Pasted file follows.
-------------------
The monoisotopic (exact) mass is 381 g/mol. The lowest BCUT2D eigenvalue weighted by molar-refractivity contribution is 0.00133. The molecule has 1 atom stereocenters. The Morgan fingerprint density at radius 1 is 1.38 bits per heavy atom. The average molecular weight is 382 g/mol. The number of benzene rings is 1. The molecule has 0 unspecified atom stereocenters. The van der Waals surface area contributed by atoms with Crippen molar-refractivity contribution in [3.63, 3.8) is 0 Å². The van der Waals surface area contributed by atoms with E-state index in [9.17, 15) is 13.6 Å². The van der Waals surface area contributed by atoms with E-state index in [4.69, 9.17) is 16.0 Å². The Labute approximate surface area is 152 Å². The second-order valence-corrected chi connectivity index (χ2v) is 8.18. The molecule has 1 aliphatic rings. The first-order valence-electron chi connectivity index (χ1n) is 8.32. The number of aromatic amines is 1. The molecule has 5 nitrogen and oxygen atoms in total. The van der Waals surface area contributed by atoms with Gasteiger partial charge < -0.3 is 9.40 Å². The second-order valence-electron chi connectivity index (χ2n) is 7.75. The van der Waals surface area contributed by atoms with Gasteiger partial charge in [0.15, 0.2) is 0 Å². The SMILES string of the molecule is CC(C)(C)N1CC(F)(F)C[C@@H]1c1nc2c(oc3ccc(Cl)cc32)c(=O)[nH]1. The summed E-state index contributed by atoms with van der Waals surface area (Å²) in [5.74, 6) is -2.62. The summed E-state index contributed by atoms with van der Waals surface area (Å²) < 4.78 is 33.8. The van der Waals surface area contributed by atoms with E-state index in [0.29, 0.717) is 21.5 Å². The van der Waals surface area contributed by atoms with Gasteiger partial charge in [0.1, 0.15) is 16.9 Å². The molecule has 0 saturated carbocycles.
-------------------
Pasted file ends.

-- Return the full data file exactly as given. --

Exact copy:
The monoisotopic (exact) mass is 381 g/mol. The lowest BCUT2D eigenvalue weighted by molar-refractivity contribution is 0.00133. The molecule has 1 atom stereocenters. The Morgan fingerprint density at radius 1 is 1.38 bits per heavy atom. The average molecular weight is 382 g/mol. The number of benzene rings is 1. The molecule has 0 unspecified atom stereocenters. The van der Waals surface area contributed by atoms with Crippen molar-refractivity contribution in [3.63, 3.8) is 0 Å². The van der Waals surface area contributed by atoms with E-state index in [9.17, 15) is 13.6 Å². The van der Waals surface area contributed by atoms with E-state index in [4.69, 9.17) is 16.0 Å². The Labute approximate surface area is 152 Å². The second-order valence-corrected chi connectivity index (χ2v) is 8.18. The molecule has 1 aliphatic rings. The first-order valence-electron chi connectivity index (χ1n) is 8.32. The number of aromatic amines is 1. The molecule has 5 nitrogen and oxygen atoms in total. The van der Waals surface area contributed by atoms with Gasteiger partial charge < -0.3 is 9.40 Å². The second-order valence-electron chi connectivity index (χ2n) is 7.75. The van der Waals surface area contributed by atoms with Gasteiger partial charge in [0.15, 0.2) is 0 Å². The SMILES string of the molecule is CC(C)(C)N1CC(F)(F)C[C@@H]1c1nc2c(oc3ccc(Cl)cc32)c(=O)[nH]1. The summed E-state index contributed by atoms with van der Waals surface area (Å²) in [5.74, 6) is -2.62. The summed E-state index contributed by atoms with van der Waals surface area (Å²) < 4.78 is 33.8. The van der Waals surface area contributed by atoms with E-state index in [0.29, 0.717) is 21.5 Å². The van der Waals surface area contributed by atoms with Gasteiger partial charge in [0.1, 0.15) is 16.9 Å². The molecule has 0 saturated carbocycles.